Photograph of Dyk, circa 1917
|Born||31 December 1877|
Pšovka u Mělníka, Kingdom of Bohemia, Austria-Hungary
|Died||14 May 1931 (aged 53)|
|Occupation||Poet, politician, playwright, prose writer, journalist|
|Literary movement||Czech nationalist|
Viktor Dyk (Czech pronunciation: [ˈvɪktor ˈdɪk]) (31 December 1877 – 14 May 1931) was a nationalist Czech poet, prose writer, playwright, politician and political writer. He was sent to jail during the First World War for opposing the Austro-Hungarian empire. He was one of the signatories of the Manifesto of Czech writers. Dyk co-founded a political party and entered politics. He died at age 53, leaving his many poems, plays and writings.
Dyk was born in Pšovka u Mělníka in the Kingdom of Bohemia in 1877. His family moved to Prague in 1888 where he began to write. His family settled in the Prague suburb of Vinohrady in 1904 and that year he published a novel titled The End of Hackenschmid which was anti-Austrian. Dyk had taken part in the Czech Chess Championship the year before and he was to remain interested in the game for at least the next twenty years. He was most active in 1913 and seven of his games between 1903 and 1927 are recorded, but of these only one is a victory.
Viktor Dyk studied at a gymnasium in Prague (one of his teachers was Alois Jirásek). Dyk completed his education at Charles University in Prague where he achieved a degree in law. However law and politics were to dominate his life.
In 1911, he became involved in politics and joined the Státoprávně pokroková strana. He stood for office in the 1911 elections, but received just 205 votes in Vinohrady and placed fourth overall of five candidates.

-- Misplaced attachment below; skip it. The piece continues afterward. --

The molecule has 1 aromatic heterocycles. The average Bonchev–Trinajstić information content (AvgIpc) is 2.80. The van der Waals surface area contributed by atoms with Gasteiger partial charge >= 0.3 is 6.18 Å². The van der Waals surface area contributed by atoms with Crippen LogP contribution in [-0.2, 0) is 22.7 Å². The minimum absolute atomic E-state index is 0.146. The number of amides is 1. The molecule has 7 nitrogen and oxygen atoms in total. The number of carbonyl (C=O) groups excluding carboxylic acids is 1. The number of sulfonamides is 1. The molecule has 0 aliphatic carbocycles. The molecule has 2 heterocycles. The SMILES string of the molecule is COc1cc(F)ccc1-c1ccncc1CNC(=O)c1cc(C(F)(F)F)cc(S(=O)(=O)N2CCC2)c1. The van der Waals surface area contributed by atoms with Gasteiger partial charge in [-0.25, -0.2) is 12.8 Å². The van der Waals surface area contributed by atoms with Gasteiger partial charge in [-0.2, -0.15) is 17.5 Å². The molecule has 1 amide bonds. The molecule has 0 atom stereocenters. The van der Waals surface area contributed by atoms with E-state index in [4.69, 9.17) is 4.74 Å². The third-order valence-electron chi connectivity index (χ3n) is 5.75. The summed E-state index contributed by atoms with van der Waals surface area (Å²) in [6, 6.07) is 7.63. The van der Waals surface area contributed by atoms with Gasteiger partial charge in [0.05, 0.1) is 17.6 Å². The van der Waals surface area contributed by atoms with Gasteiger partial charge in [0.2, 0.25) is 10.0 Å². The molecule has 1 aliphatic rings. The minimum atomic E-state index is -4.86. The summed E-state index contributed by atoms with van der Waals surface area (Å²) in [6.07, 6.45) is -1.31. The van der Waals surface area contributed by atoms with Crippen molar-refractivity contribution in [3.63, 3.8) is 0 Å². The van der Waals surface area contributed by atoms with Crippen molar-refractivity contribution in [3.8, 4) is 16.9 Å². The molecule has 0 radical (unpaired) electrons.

Dyk together with Franz Kafka spoke of a "Great Wall" which, like the Great Wall of China or the Tower of Babel, became a metaphor for the cultural and linguistic division that they believed was required between Czech and Germanic culture. Dyk wrote in the magazine Lumír, where he was known to state that Bohemia had to become Czech or they should die in the attempt. On April 13, 1913 he composed a tirade in reply to an article published by Franz Werfel. Dyk stated that his group had not built the "Great Wall" as they were not opposed per se to German ideas, however they did see the dangers. Dyk saw no problem with communicating with Germans but he warned against "surrender" to ensure that they did not become "Czech speaking Germans".
During the First World War, he continued to write and he became involved in helping write a libretto for an opera by Leoš Janáček. Janáček's fifth opera, The Excursions of Mr. Brouček to the Moon and to the 15th Century went through a number of librettists and Dyk worked on Janáček's opera which was based on a story by Svatopluk Čech. In 1915 he started working with Vinohrady Theatre. Later he was imprisoned in Vienna for his resistance activities against Austria-Hungary. He was in jail in 1916 and 1917 for suggesting that Moravia and Bohemia could secede from the empire. In May 1917 Dyk was one the signatories of the Manifesto of Czech writers. This was an important document created by Jaroslav Kvapil who was the director of Czech National Theatre. Kvapil managed to get 200 writers to sign the manifesto and it was designed to encourage the Czech deptuties to the Imperial Council in Vienna to support Czech self-determination. In 1918, he co-founded the Czechoslovak National Democratic Party (Czech: Československá národní demokracie).
His writings were designed to inspire nationalism in the fight to reclaim the Kingdom of Bohemia from Austrian rule. In 1907 he became the editor of the magazine Lumír. He was to lead this magazine for the rest of his life. The magazine's followers were known by the same name as the magazine. The writers and artists involved started a new direction in Czech culture. Previously, culture was seen as coming from Germans and sources in German. For instance, German poets like Heinrich Heine were translated poem by poem from German to Czech. With the emergence of the Lumír group writers like Vrchlický, Dyk himself and Julius Zeyer the focus turned away from German culture. This change of focus is said to have led other Czech intellectuals to also look in this new direction for scientific, economic and social ideas.